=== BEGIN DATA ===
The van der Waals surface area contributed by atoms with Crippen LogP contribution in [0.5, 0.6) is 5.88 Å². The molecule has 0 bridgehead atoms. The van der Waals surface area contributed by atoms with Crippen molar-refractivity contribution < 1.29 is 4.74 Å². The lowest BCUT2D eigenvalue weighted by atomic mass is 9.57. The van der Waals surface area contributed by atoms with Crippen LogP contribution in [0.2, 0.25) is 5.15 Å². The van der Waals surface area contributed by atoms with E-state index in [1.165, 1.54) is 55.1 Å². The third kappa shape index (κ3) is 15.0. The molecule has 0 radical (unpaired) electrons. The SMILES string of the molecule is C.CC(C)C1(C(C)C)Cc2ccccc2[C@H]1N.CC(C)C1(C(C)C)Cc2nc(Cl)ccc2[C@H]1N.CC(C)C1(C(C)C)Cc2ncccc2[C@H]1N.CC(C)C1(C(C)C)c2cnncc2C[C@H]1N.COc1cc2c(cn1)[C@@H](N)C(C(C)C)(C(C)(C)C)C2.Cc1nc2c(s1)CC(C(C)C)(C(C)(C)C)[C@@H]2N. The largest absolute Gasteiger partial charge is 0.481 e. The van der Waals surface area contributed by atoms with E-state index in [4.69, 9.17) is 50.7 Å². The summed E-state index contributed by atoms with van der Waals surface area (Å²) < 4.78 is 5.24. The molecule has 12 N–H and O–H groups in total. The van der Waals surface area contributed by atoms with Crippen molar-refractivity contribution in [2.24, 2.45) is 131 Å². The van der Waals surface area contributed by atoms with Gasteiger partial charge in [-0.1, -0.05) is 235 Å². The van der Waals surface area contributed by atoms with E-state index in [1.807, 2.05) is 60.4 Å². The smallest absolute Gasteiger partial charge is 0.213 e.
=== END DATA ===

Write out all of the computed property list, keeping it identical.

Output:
The van der Waals surface area contributed by atoms with Crippen LogP contribution in [0.5, 0.6) is 5.88 Å². The molecule has 0 bridgehead atoms. The van der Waals surface area contributed by atoms with Crippen molar-refractivity contribution < 1.29 is 4.74 Å². The lowest BCUT2D eigenvalue weighted by atomic mass is 9.57. The van der Waals surface area contributed by atoms with Crippen LogP contribution in [0.2, 0.25) is 5.15 Å². The van der Waals surface area contributed by atoms with E-state index in [1.165, 1.54) is 55.1 Å². The third kappa shape index (κ3) is 15.0. The molecule has 0 radical (unpaired) electrons. The SMILES string of the molecule is C.CC(C)C1(C(C)C)Cc2ccccc2[C@H]1N.CC(C)C1(C(C)C)Cc2nc(Cl)ccc2[C@H]1N.CC(C)C1(C(C)C)Cc2ncccc2[C@H]1N.CC(C)C1(C(C)C)c2cnncc2C[C@H]1N.COc1cc2c(cn1)[C@@H](N)C(C(C)C)(C(C)(C)C)C2.Cc1nc2c(s1)CC(C(C)C)(C(C)(C)C)[C@@H]2N. The largest absolute Gasteiger partial charge is 0.481 e. The van der Waals surface area contributed by atoms with E-state index in [4.69, 9.17) is 50.7 Å². The summed E-state index contributed by atoms with van der Waals surface area (Å²) < 4.78 is 5.24. The molecule has 12 N–H and O–H groups in total. The van der Waals surface area contributed by atoms with Crippen molar-refractivity contribution in [2.24, 2.45) is 131 Å². The van der Waals surface area contributed by atoms with Gasteiger partial charge in [-0.1, -0.05) is 235 Å². The van der Waals surface area contributed by atoms with E-state index in [1.807, 2.05) is 60.4 Å². The smallest absolute Gasteiger partial charge is 0.213 e.